1927 Douglas EW

Before man bit the apple of convenience, there was the 1927 Douglas EW

Aside from the obvious disadvantages of being made into soup, it might not be such a bad idea to be an octopus. Certainly, a gentleman-octopus, top hat, tailcoat and all, would have been completely at ease riding a chuffing 1927 Douglas EW down cobbled Baker Street. 

But as I desperately squeeze (with my right ring and little fingers) and stomp (left heel) on the completely useless brakes of a bike as old as television, awkwardly jog the ‘throttle’ lever (base of right thumb) and tug at an inverted clutch lever to prevent a stall (left hand fingers), contemplate a downshift on the tank-mounted gearshift if need be (right hand), oh and vigorously pumping oil on the other side of the tank (choice of hand), this seems like a completely daft device for two-armed human beings to ride. And imagine, in the Roaring Twenties, tens of thousands of people did this on a daily basis.

No time to think about that now; I’m too busy trying to manoeuvre the Douglas to avoid a wall that has sneaked up in front of me. A hansom cab would’ve moved for a toot of the bulb horn (left hand) had there been either horn or hansom, but walls tend to be a bit uncooperative. Ashdeen Jamshedji, the young garage owner and classic car enthusiast who owns this Duggie, is probably a very nervous man as he watches his one-of-a-kind motorcycle being wobbled down the road by a completely foxed journalist. Thankfully, said journo’s survival instincts manage to work the right muscles in the right sequence; I live to tell the tale, and so does the EW.

Even at standstill, the skeletal 90 kg Douglas is enough to jangle your soft modern biker-nerves. There’s a substantial 348 CC four-stroke in-line boxer twin, fed by a single Amal carb, in a simple single-downtube rigid frame. That’s more or less it. The rest of the bike is as basic as a kindergarten-kid’s drawing, with a long, wide handlebar, narrow rectangular tank, drum brakes (surprisingly, one at the front too), 19-inch wheels, thin sprung saddle and carbide headlamp. End of list.

Of course, there are some period details that trigger a reflexive smile, like the racing bicycle-style derailleur clutch, the three-speed crash-mesh gearbox that sounds like molars on scrap-iron when you shift, the open tappets that jabber enthusiastically when your heave on the non-return kickstart finally works, the spillover fuel gauger, the clip-to-fasten mainstand, the detachable headlamp you can carry up a dark driveway into your home... features not uncommon up to and in the Twenties, when something like 600 ‘manufacturers’ in Ol’ Blighty combined all manner of outsourced parts to churn out motorised-cycles. 

One such was the Bristol-based Light Motors Company, which made the Fee (Fairy) motorcycle with a 200 CC in-line boxer designed by Joseph Barter. When it floundered in 1907, Barter moved to the Douglas Foundry Company, which used to supply castings for the Fee, and set up a motorcycle department for them. The boxer-engined motorcycles gained mindshare when they won the 1912 TT and then the Six-Day Trial, and a shot in the arm with a 25,000-unit order of 3.5-hp military bikes for World War I.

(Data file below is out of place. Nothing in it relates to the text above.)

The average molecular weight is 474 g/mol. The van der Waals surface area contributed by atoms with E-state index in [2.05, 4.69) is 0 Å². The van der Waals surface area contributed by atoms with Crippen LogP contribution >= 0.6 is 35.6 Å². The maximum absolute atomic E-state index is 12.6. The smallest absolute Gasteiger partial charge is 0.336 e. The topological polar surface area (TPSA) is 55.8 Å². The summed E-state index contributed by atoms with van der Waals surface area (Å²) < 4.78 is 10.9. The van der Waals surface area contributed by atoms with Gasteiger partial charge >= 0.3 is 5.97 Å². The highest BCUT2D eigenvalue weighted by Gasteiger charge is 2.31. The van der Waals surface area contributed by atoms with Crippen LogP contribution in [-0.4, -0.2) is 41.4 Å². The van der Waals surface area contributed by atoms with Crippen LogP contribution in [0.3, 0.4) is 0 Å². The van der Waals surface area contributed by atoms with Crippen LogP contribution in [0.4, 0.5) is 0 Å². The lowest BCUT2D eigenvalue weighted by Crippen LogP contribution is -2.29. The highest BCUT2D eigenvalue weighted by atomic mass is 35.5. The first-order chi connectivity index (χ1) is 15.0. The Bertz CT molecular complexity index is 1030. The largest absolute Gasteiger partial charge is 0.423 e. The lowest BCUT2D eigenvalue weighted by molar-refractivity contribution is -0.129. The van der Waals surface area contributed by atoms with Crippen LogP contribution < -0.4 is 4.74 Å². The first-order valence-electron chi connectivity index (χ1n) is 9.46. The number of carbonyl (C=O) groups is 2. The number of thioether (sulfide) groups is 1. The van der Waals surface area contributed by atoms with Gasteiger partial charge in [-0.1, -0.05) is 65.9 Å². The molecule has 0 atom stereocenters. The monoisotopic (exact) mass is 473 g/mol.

Competing in motorsports saw Douglas develop innovations like friction (rudimentary disc) brakes, on their 6 hp racer in 1922. Light and with a low centre of gravity, Douglases especially had success in Speedway – or more properly, dirt-track as it was known then. The Aussies had used Douglas RA-based machines, and in 1928 the company came up with the purpose-built DT5. It made a very respectable 27 bhp, but this long-and-low 500 CC machine did well for just about three years before the competition raced ahead.

Through the Thirties, Douglas continued collapsing, resurrecting and  manufacturing their in-line boxers in a vast range of capacities. Breaking tradition, they launched the transverse-engined Endeavour in 1935, but it was short-lived. The Second World War didn’t help either; unlike 25 years previously, Douglas reeeived no military orders. From 1945, they launched a flurry of transverse-engined bikes with torsion-bar suspension at both ends, including the 130 kph Mk III, the fastest 350 then going, and in 1950 (after another takeover), the neat 28 bhp 90 Plus sportsbike. The next year, they started building Vespa scooters under licence, a move that stoked the fires of corporate life for a few more years. 1955 saw the launch of their last model, the Dragonfly; two years later Douglas went belly-up for good.

This crude, complicated EW, then, represented Douglas’ golden years. I bent down and pulled the decomp lever to kill the engine, telling my heart to ease up. While evolution may have robbed us of six arms, it did at least give us a chance to grow some chest-hair.This Douglas is up for sale. Interested? Call Ashdeen at 022-24974286